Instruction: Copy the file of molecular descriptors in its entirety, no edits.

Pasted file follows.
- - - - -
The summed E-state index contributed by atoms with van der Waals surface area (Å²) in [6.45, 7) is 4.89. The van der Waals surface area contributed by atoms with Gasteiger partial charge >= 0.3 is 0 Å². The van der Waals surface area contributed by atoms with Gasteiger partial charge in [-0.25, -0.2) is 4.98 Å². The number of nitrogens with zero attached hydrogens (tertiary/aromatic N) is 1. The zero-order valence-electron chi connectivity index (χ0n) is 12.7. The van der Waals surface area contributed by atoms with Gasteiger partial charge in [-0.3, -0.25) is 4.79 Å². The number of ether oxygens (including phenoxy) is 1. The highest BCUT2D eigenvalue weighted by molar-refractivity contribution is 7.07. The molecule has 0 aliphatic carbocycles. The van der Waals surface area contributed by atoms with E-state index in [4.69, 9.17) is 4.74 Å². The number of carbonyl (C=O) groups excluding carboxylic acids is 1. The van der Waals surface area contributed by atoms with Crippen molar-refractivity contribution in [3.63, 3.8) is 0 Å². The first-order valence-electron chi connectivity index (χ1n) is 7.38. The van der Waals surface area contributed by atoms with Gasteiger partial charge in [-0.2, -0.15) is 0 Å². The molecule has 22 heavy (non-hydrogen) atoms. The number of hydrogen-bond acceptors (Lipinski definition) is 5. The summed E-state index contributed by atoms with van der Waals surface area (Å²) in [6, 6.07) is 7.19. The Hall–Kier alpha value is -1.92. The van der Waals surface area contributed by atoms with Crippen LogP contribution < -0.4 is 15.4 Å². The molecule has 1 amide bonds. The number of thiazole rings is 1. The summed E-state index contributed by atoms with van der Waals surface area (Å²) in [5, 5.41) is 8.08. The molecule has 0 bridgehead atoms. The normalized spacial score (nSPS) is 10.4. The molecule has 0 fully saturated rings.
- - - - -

The summed E-state index contributed by atoms with van der Waals surface area (Å²) in [6.45, 7) is 4.89. The van der Waals surface area contributed by atoms with Gasteiger partial charge >= 0.3 is 0 Å². The van der Waals surface area contributed by atoms with Gasteiger partial charge in [-0.25, -0.2) is 4.98 Å². The number of nitrogens with zero attached hydrogens (tertiary/aromatic N) is 1. The zero-order valence-electron chi connectivity index (χ0n) is 12.7. The van der Waals surface area contributed by atoms with Gasteiger partial charge in [-0.3, -0.25) is 4.79 Å². The number of ether oxygens (including phenoxy) is 1. The highest BCUT2D eigenvalue weighted by molar-refractivity contribution is 7.07. The molecule has 0 aliphatic carbocycles. The van der Waals surface area contributed by atoms with E-state index in [4.69, 9.17) is 4.74 Å². The number of carbonyl (C=O) groups excluding carboxylic acids is 1. The van der Waals surface area contributed by atoms with Crippen molar-refractivity contribution in [3.63, 3.8) is 0 Å². The first-order valence-electron chi connectivity index (χ1n) is 7.38. The van der Waals surface area contributed by atoms with Gasteiger partial charge in [-0.2, -0.15) is 0 Å². The molecule has 22 heavy (non-hydrogen) atoms. The number of hydrogen-bond acceptors (Lipinski definition) is 5. The summed E-state index contributed by atoms with van der Waals surface area (Å²) in [6, 6.07) is 7.19. The Hall–Kier alpha value is -1.92. The van der Waals surface area contributed by atoms with Crippen LogP contribution < -0.4 is 15.4 Å². The molecule has 1 amide bonds. The number of thiazole rings is 1. The summed E-state index contributed by atoms with van der Waals surface area (Å²) in [5, 5.41) is 8.08. The molecule has 0 bridgehead atoms. The normalized spacial score (nSPS) is 10.4. The molecule has 0 fully saturated rings.